January 02, 2009

Suicide in Beautiful Settings

Suicides in national parks are increasing, says the Association Press, although the National Park Service only recently started tracking the numbers.

"It's some place where, toward the end of someone's life, when they're feeling a total sense of despondency, they want to return to a place of natural beauty ... for their final moments," [Glacier NP chief ranger Patrick] Suddath said.

That comment immediately make me think of the death of Edward G. Robinson's character, Sol Roth, in the dystopian SF movie Soylent Green. Ready to die, Sol goes to some kind of official euthanasia parlor where his last views will be panoramic movies of animals and scenery that has disappeared from this overcrowded future Earth.

No one collects these numbers, but I recall a Colorado newspaper story from the 1990s about people coming to the mountains to end it all. My little county sees one or two of these (at a minimum) every year.


Anonymous said...

Not mentioned: such suicides can be an absolute BITCH for forensics professionals if the body is not found quickly; notes decay, the implement can go missing, and generally all evidence of exactly what happened tends to go away, especially if scavengers find the body first...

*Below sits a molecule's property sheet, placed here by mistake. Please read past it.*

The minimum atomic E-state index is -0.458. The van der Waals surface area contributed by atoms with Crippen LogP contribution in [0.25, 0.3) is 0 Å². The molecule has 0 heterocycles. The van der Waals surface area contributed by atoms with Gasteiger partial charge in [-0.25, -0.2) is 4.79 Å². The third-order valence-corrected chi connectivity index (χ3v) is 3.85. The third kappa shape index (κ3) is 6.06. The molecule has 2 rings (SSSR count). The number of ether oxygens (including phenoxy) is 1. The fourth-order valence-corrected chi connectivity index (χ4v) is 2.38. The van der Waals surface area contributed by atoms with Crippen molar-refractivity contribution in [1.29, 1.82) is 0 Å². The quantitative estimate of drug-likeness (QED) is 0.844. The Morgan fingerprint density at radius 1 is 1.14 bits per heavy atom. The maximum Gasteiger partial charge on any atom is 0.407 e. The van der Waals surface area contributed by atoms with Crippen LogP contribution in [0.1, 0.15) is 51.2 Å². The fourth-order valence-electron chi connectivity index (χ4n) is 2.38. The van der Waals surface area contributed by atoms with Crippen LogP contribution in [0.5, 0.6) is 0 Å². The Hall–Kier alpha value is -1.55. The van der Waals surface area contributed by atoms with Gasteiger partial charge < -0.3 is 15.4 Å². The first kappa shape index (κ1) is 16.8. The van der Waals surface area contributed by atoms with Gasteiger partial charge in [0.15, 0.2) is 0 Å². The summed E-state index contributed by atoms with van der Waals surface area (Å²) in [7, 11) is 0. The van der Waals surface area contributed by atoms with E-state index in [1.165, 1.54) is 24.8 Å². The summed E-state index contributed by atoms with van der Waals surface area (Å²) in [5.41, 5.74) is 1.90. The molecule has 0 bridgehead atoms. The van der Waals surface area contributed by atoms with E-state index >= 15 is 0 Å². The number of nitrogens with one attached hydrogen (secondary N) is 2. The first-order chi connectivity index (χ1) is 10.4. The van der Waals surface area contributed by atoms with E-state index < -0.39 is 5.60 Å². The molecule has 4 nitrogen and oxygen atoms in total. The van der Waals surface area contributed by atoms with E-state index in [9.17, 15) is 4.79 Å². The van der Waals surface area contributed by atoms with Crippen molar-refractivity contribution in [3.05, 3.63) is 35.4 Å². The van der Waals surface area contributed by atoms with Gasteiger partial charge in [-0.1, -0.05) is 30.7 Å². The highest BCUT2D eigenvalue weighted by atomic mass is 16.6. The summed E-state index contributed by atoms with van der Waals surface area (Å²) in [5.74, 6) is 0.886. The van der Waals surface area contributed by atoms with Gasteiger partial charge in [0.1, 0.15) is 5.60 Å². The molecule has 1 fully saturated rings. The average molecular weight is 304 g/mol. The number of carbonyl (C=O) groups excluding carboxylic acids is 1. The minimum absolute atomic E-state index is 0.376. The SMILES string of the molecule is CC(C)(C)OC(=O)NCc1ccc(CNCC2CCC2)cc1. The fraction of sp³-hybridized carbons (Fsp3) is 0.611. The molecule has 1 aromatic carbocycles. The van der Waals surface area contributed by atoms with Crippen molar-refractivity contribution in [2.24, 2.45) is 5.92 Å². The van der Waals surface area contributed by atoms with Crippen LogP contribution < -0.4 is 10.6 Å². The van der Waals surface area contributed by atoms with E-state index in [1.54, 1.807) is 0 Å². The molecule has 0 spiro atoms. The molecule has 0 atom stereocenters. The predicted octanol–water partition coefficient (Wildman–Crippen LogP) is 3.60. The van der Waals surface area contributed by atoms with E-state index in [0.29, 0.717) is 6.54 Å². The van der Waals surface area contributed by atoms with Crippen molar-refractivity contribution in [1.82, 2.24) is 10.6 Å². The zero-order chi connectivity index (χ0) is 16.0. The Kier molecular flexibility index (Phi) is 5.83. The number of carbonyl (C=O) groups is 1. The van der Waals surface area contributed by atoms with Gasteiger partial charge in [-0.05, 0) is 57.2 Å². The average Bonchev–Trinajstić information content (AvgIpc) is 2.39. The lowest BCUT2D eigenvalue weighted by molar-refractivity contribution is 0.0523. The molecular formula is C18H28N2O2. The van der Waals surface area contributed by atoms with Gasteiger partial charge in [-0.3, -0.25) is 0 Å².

Anonymous said...

I our own "little county", just to the northwest of you, we have our own beautiful setting...in the form of a 1,053-foot drop into the Arkansas River. I wonder sometimes why they don't just go 1/2 mile south and save everyone the agony of watching the fall.

Chas S. Clifton said...

I will say that I have had to deal with the aftermath of several suicides of people close to me.

Some made the process easier than others by pre-planning the event.

But for some people, leaving their remains to scavengers might be an attractive idea.

Stepping over the railing of the Royal Gorge Bridge in front of the tourists, as Sawtooth alludes to, is a little too exhibitionist for my tastes though.

otowi said...

There is a forest by Mt. Fuji in Japan where lots of people go to kill themselves, on average 30 a year but in recent years in the 70's. I saw a show on it on TV and it was really creepy. People were there looking for some kind of animal and kept getting lost, seeing things, getting creeped out, and came across abandoned camps with people's valuable belongings, burned passports/id's/photos, etc. Horrible.


Anonymous said...

Chas, we have more than a few things in common. I lost both my adoptive father and brother to suicide. After all of that, most of it is still a mystery to me. More questions are left unanswered than not.